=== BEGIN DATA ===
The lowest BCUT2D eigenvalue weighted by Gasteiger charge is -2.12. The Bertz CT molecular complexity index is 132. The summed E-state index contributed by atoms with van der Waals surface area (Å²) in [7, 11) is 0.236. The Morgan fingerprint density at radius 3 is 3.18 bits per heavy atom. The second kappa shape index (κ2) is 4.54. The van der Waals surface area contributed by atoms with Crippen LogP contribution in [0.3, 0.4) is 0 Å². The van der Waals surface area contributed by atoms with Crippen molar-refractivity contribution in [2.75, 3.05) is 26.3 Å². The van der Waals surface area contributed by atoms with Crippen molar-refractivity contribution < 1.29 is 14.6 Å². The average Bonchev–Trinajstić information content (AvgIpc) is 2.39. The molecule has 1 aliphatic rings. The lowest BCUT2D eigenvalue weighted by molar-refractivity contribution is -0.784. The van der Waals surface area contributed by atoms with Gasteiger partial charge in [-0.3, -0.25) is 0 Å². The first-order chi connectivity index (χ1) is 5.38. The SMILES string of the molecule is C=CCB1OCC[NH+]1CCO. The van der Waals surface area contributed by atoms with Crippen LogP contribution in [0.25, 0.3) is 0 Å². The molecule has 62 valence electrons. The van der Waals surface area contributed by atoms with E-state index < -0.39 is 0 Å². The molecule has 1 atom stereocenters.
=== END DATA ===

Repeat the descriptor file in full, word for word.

The lowest BCUT2D eigenvalue weighted by Gasteiger charge is -2.12. The Bertz CT molecular complexity index is 132. The summed E-state index contributed by atoms with van der Waals surface area (Å²) in [7, 11) is 0.236. The Morgan fingerprint density at radius 3 is 3.18 bits per heavy atom. The second kappa shape index (κ2) is 4.54. The van der Waals surface area contributed by atoms with Crippen LogP contribution in [0.3, 0.4) is 0 Å². The van der Waals surface area contributed by atoms with Crippen molar-refractivity contribution in [2.75, 3.05) is 26.3 Å². The van der Waals surface area contributed by atoms with Crippen molar-refractivity contribution < 1.29 is 14.6 Å². The average Bonchev–Trinajstić information content (AvgIpc) is 2.39. The molecule has 1 aliphatic rings. The lowest BCUT2D eigenvalue weighted by molar-refractivity contribution is -0.784. The van der Waals surface area contributed by atoms with Gasteiger partial charge in [-0.3, -0.25) is 0 Å². The first-order chi connectivity index (χ1) is 5.38. The SMILES string of the molecule is C=CCB1OCC[NH+]1CCO. The van der Waals surface area contributed by atoms with Crippen LogP contribution in [0.25, 0.3) is 0 Å². The molecule has 62 valence electrons. The van der Waals surface area contributed by atoms with E-state index < -0.39 is 0 Å². The molecule has 1 atom stereocenters.